Most people’s relationship with seaweed is not a pleasant one. Memories of getting tangled and caught while swimming means that many automatically think of the slimy pieces of marine plant floating in the ocean, rather than the delicious, nutrient-packed source of umami flavor they are when used in cooking.

Seaweed products are prized ingredients and an indispensable part of Japanese cuisine. A variety of seaweed is included as a staple in the Japenese diet not only for taste but healing - and with good reason. Seaweed is chockfull of nutrients and minerals including iodine, iron, and Vitamins A, C, E, K and D. All while being low in calories, making them an easy ingredient for vegan dishes.

If possible, stay away from the popular dried seaweed snacks as those are quite processed, often containing added sugars and oils and offering little in the way to satiate hunger. Instead, venture into incorporating seaweed into your main dishes and you’ll reap the benefits of this nutritional powerhouse.

I try to eat a dish with seaweed twice a week.  I’ve included my favorite recipe below. In the meantime, here is a list of the most popular varieties, their benefits and how to use them.

Popular Seaweed Varieties

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Nori: I once read that nori is the ‘gateway seaweed’ as it is the least seaweed tasting of them all. The variety used for the dried snacks you can now find everywhere, nori’s paper-like consistency provides the wrap for sushi or can be used as a topping for salads or added to brown rice for taste.

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Hijiki: Although it is one of the more expensive varieties, hijiki is one of my favorites with its slightly sweet and nutty taste. Soak it in water for at least a half-hour, drain and sautee in coconut oil with onion, kale and shaved carrots and some coconut aminos, and you’ve got a nutrient-dense meal.

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Arame: My second favorite. I prepare it in a similar way to hijiki.

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Kombu: Often added to soups, kombu provides an umami flavor and can help make beans more digestible. Add a 4-6″ strip of kombu to a pot of cooking beans. After an hour or two, the kombu will disintegrate when stirred. (Any stray pieces should be tender enough to eat, or you can remove them.)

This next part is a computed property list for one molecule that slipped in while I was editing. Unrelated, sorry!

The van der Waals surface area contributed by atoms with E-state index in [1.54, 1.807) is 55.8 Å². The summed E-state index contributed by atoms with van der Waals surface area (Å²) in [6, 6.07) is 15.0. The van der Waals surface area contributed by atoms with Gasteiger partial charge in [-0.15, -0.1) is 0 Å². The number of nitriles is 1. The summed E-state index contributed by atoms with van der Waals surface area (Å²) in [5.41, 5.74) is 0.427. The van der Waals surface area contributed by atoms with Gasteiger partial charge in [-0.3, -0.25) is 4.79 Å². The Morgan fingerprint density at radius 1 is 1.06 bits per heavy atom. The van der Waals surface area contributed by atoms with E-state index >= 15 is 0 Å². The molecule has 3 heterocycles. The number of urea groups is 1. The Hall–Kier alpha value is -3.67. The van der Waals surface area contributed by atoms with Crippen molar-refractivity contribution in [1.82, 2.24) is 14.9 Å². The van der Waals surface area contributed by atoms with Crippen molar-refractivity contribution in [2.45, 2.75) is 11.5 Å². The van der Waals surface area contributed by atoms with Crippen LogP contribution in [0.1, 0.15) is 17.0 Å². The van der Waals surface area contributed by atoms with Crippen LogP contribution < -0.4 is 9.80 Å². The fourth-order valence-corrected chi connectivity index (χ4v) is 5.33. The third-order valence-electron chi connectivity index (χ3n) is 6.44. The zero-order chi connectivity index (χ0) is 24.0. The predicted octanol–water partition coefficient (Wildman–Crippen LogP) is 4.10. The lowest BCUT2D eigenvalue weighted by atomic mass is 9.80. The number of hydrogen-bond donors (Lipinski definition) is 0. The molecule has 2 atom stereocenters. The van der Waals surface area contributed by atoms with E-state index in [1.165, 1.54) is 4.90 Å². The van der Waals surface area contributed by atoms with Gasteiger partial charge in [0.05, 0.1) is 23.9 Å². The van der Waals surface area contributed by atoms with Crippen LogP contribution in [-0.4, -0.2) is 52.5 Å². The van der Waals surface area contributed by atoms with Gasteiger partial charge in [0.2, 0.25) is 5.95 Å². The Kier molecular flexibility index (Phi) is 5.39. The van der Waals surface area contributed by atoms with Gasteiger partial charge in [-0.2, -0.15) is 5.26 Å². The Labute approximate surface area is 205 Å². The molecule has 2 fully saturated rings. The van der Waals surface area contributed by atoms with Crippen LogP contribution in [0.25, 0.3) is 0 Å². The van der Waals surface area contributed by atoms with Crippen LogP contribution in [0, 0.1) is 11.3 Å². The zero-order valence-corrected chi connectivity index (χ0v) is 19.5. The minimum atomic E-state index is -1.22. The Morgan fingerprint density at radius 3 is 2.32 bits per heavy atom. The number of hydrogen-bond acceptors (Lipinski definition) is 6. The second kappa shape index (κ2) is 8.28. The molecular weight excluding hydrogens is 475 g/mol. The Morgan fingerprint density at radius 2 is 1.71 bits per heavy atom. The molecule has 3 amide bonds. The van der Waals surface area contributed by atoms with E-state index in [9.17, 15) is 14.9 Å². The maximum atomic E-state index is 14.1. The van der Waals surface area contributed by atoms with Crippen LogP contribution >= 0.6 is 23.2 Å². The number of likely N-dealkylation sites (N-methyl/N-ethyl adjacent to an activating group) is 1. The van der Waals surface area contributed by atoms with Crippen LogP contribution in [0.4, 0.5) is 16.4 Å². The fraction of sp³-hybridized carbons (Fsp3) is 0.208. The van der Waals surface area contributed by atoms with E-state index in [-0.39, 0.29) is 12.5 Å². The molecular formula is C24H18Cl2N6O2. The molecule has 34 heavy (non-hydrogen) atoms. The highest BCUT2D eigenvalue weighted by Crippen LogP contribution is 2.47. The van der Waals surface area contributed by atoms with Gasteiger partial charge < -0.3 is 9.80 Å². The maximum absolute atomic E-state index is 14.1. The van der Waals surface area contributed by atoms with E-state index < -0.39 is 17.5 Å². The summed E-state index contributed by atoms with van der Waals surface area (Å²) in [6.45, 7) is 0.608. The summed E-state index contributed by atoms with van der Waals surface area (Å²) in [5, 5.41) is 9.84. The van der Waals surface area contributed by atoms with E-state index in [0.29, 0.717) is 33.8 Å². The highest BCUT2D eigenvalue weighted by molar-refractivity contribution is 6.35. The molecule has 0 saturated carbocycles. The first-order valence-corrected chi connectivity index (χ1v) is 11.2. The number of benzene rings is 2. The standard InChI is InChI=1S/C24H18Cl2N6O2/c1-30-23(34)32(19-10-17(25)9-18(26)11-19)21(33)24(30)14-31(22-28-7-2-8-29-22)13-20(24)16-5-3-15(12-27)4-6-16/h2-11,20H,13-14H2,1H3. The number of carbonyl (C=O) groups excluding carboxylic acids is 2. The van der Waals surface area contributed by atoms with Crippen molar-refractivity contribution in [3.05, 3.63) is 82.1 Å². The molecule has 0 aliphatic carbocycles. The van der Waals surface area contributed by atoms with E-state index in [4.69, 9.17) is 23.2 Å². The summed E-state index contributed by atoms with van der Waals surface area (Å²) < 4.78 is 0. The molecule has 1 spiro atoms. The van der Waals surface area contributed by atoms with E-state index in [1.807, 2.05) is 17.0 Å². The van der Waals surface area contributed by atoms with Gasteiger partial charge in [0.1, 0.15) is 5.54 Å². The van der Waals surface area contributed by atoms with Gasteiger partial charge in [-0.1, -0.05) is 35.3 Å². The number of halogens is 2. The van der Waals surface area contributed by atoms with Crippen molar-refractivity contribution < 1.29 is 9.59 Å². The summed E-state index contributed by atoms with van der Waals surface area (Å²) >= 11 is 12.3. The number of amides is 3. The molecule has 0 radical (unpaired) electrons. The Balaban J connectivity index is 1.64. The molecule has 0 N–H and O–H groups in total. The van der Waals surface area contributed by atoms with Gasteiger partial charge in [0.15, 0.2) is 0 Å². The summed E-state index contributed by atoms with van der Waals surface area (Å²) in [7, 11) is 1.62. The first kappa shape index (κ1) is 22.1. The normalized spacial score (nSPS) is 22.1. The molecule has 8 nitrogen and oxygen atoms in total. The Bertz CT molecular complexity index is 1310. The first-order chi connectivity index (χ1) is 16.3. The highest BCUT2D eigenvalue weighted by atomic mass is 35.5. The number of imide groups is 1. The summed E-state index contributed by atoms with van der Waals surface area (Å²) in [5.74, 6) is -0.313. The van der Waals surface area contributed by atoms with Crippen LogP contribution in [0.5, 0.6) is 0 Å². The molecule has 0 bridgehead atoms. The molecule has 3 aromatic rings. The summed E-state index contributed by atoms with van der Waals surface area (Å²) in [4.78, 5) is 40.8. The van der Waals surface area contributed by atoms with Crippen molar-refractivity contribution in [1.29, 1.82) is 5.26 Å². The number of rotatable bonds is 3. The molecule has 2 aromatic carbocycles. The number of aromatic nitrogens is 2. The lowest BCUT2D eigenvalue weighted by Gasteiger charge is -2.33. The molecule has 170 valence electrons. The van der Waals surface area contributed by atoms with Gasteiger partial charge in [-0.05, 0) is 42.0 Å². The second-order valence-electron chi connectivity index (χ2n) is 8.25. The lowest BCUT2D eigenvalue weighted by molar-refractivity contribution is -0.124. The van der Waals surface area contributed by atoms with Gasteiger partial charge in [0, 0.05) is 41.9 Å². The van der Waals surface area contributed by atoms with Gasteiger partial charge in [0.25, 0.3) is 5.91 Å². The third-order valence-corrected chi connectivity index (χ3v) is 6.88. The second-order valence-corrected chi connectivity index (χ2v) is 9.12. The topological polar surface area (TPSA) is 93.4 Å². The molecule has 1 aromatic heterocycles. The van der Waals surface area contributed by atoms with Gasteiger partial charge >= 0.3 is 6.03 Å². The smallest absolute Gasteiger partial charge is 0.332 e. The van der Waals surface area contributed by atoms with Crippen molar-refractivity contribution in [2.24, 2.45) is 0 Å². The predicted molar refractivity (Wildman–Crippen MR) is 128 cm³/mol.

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Dulse: With a chewy, leather-like texture and salty taste, dulse is often prized by vegans as a great substitute for bacon when cooked on high heat in some coconut oil. Use as a substitute for bacon in a No B.L.T. (and of course, my favorite, ‘A’ for avocado!)

Here is my favorite simple dish using seaweed. 

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Brown Rice Bowl with Tahini Ginger Dressing (serves 2)

INGREDIENTS:

Dressing

  • ¼ Cup sesame oil
  • 1/3 Cup Tahini
  • ¼ - ½  inch ginger, grated (depending on how much ‘kick’ you want!)
  • 2 tbsp coconut aminos
  • ½ lime, juiced
  • Water

Bowl

  • ½ cup arame or hijiki
  • ¼ onion or scallion, chopped
  • 1 carrot
  • 4 cups kale (or more), cut up
  • ½ cup edamame
  • Bragg’s Aminos or coconut aminos
  • 1 cup cooked brown rice
  • Avocado (optional)
  • Gomasio, optional (a salt substitute, gomasio is a blend of toasted sesame, salt and seaweed)

INSTRUCTIONS: 

Dressing

Add all ingredients to a small magic bullet container or handheld blender and blend until smooth. Add as much water necessary to reach desired consistency. If you don’t have a small personal blender you can try an immersion blender or whisk it together in a small dish.

Soak either arame or hijiki in water for 20 minutes up to several hours. When ready to use, rinse well and drain.

Bowl

In a large skillet or saucepan, melt 2 tbsp coconut oil. Add onion and cook until translucent. Add kale and shave carrot into long strips with a vegetable peeler. Sauté for approximately 5 minutes and add seaweed and Bragg’s or coconut aminos. (I usually do 5-10 dashes.) Continue to sauté until all vegetables are to desired texture (I like mine soft and well cooked) Toss in cooked edamame and sauté for an additional 2 minutes.

Split seaweed mixture over two bowls of brown rice and drizzle with dressing.

Top with sliced avocado.

Sprinkle with dulse flakes or gomasio.